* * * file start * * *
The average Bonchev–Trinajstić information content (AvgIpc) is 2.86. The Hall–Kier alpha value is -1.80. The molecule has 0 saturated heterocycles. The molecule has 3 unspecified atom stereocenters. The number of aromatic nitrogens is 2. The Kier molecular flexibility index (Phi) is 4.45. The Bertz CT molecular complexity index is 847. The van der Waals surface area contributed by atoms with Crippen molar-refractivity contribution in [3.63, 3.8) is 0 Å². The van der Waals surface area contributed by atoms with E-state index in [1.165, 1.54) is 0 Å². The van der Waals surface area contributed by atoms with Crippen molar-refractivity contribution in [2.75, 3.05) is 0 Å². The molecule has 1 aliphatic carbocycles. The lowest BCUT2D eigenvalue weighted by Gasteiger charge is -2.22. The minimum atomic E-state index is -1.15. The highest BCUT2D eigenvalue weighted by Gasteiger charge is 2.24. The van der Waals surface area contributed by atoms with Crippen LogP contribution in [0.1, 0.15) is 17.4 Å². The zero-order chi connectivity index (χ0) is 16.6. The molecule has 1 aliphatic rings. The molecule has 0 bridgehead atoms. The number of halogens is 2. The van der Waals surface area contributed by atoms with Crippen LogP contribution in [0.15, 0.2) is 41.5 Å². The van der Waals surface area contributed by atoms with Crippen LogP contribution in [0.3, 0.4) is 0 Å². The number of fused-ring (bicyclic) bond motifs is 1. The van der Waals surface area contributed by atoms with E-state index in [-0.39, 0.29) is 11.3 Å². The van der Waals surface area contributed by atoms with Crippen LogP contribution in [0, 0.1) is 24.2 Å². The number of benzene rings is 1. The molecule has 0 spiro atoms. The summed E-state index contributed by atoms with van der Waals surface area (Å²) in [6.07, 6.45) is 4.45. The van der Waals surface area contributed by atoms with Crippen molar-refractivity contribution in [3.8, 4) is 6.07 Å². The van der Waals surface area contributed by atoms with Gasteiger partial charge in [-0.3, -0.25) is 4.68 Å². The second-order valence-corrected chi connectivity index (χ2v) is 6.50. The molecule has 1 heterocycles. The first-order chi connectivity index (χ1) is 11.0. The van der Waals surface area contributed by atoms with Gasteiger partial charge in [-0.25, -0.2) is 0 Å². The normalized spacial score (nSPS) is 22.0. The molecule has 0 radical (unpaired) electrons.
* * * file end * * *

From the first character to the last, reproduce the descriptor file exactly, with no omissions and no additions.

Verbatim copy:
The average Bonchev–Trinajstić information content (AvgIpc) is 2.86. The Hall–Kier alpha value is -1.80. The molecule has 0 saturated heterocycles. The molecule has 3 unspecified atom stereocenters. The number of aromatic nitrogens is 2. The Kier molecular flexibility index (Phi) is 4.45. The Bertz CT molecular complexity index is 847. The van der Waals surface area contributed by atoms with Crippen molar-refractivity contribution in [3.63, 3.8) is 0 Å². The van der Waals surface area contributed by atoms with E-state index in [1.165, 1.54) is 0 Å². The van der Waals surface area contributed by atoms with Crippen molar-refractivity contribution in [2.75, 3.05) is 0 Å². The molecule has 1 aliphatic carbocycles. The lowest BCUT2D eigenvalue weighted by Gasteiger charge is -2.22. The minimum atomic E-state index is -1.15. The highest BCUT2D eigenvalue weighted by Gasteiger charge is 2.24. The van der Waals surface area contributed by atoms with Crippen LogP contribution in [0.1, 0.15) is 17.4 Å². The zero-order chi connectivity index (χ0) is 16.6. The molecule has 1 aliphatic rings. The molecule has 0 bridgehead atoms. The number of halogens is 2. The van der Waals surface area contributed by atoms with Crippen LogP contribution in [0.15, 0.2) is 41.5 Å². The van der Waals surface area contributed by atoms with Crippen LogP contribution in [0.3, 0.4) is 0 Å². The number of fused-ring (bicyclic) bond motifs is 1. The van der Waals surface area contributed by atoms with E-state index in [-0.39, 0.29) is 11.3 Å². The van der Waals surface area contributed by atoms with Crippen LogP contribution in [0, 0.1) is 24.2 Å². The number of benzene rings is 1. The molecule has 0 spiro atoms. The summed E-state index contributed by atoms with van der Waals surface area (Å²) in [6.07, 6.45) is 4.45. The van der Waals surface area contributed by atoms with Crippen molar-refractivity contribution in [3.8, 4) is 6.07 Å². The van der Waals surface area contributed by atoms with Gasteiger partial charge in [-0.3, -0.25) is 4.68 Å². The second-order valence-corrected chi connectivity index (χ2v) is 6.50. The molecule has 1 heterocycles. The first-order chi connectivity index (χ1) is 11.0. The van der Waals surface area contributed by atoms with Gasteiger partial charge in [-0.25, -0.2) is 0 Å². The normalized spacial score (nSPS) is 22.0. The molecule has 0 radical (unpaired) electrons.